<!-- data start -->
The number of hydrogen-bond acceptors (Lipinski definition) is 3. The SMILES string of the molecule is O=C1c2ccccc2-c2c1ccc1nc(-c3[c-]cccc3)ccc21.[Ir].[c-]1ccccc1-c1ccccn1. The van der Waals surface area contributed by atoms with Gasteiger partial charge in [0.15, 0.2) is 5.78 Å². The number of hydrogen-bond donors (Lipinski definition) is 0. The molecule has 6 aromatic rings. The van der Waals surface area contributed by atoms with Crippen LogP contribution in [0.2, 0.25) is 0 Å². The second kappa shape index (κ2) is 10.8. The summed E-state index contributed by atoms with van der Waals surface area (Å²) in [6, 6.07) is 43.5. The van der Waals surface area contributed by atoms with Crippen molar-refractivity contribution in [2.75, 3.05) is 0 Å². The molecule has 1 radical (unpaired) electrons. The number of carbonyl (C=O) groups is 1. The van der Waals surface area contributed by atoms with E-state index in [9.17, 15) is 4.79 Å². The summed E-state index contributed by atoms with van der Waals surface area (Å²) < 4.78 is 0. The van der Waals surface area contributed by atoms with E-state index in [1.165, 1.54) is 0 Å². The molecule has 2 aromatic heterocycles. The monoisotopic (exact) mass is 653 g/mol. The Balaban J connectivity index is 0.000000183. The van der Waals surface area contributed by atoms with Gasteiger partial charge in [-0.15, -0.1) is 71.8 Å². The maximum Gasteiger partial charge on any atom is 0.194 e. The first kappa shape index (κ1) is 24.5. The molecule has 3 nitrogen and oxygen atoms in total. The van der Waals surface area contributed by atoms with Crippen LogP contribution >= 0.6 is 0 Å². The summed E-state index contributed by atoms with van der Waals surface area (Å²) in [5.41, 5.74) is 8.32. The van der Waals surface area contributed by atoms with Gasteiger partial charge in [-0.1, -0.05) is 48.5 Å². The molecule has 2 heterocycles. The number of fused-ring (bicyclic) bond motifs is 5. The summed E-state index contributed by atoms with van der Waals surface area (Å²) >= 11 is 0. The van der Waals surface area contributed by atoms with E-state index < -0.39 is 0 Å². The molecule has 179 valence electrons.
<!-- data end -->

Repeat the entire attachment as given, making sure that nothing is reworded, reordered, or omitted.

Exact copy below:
The number of hydrogen-bond acceptors (Lipinski definition) is 3. The SMILES string of the molecule is O=C1c2ccccc2-c2c1ccc1nc(-c3[c-]cccc3)ccc21.[Ir].[c-]1ccccc1-c1ccccn1. The van der Waals surface area contributed by atoms with Gasteiger partial charge in [0.15, 0.2) is 5.78 Å². The number of hydrogen-bond donors (Lipinski definition) is 0. The molecule has 6 aromatic rings. The van der Waals surface area contributed by atoms with Crippen LogP contribution in [0.2, 0.25) is 0 Å². The second kappa shape index (κ2) is 10.8. The summed E-state index contributed by atoms with van der Waals surface area (Å²) in [6, 6.07) is 43.5. The van der Waals surface area contributed by atoms with Crippen molar-refractivity contribution in [2.75, 3.05) is 0 Å². The molecule has 1 radical (unpaired) electrons. The number of carbonyl (C=O) groups is 1. The van der Waals surface area contributed by atoms with E-state index in [9.17, 15) is 4.79 Å². The summed E-state index contributed by atoms with van der Waals surface area (Å²) < 4.78 is 0. The van der Waals surface area contributed by atoms with E-state index in [1.165, 1.54) is 0 Å². The molecule has 2 aromatic heterocycles. The monoisotopic (exact) mass is 653 g/mol. The Balaban J connectivity index is 0.000000183. The van der Waals surface area contributed by atoms with Gasteiger partial charge in [-0.15, -0.1) is 71.8 Å². The maximum Gasteiger partial charge on any atom is 0.194 e. The first kappa shape index (κ1) is 24.5. The molecule has 3 nitrogen and oxygen atoms in total. The van der Waals surface area contributed by atoms with Crippen LogP contribution >= 0.6 is 0 Å². The summed E-state index contributed by atoms with van der Waals surface area (Å²) in [5.41, 5.74) is 8.32. The van der Waals surface area contributed by atoms with Gasteiger partial charge in [-0.1, -0.05) is 48.5 Å². The molecule has 2 heterocycles. The number of fused-ring (bicyclic) bond motifs is 5. The summed E-state index contributed by atoms with van der Waals surface area (Å²) >= 11 is 0. The van der Waals surface area contributed by atoms with E-state index < -0.39 is 0 Å². The molecule has 179 valence electrons.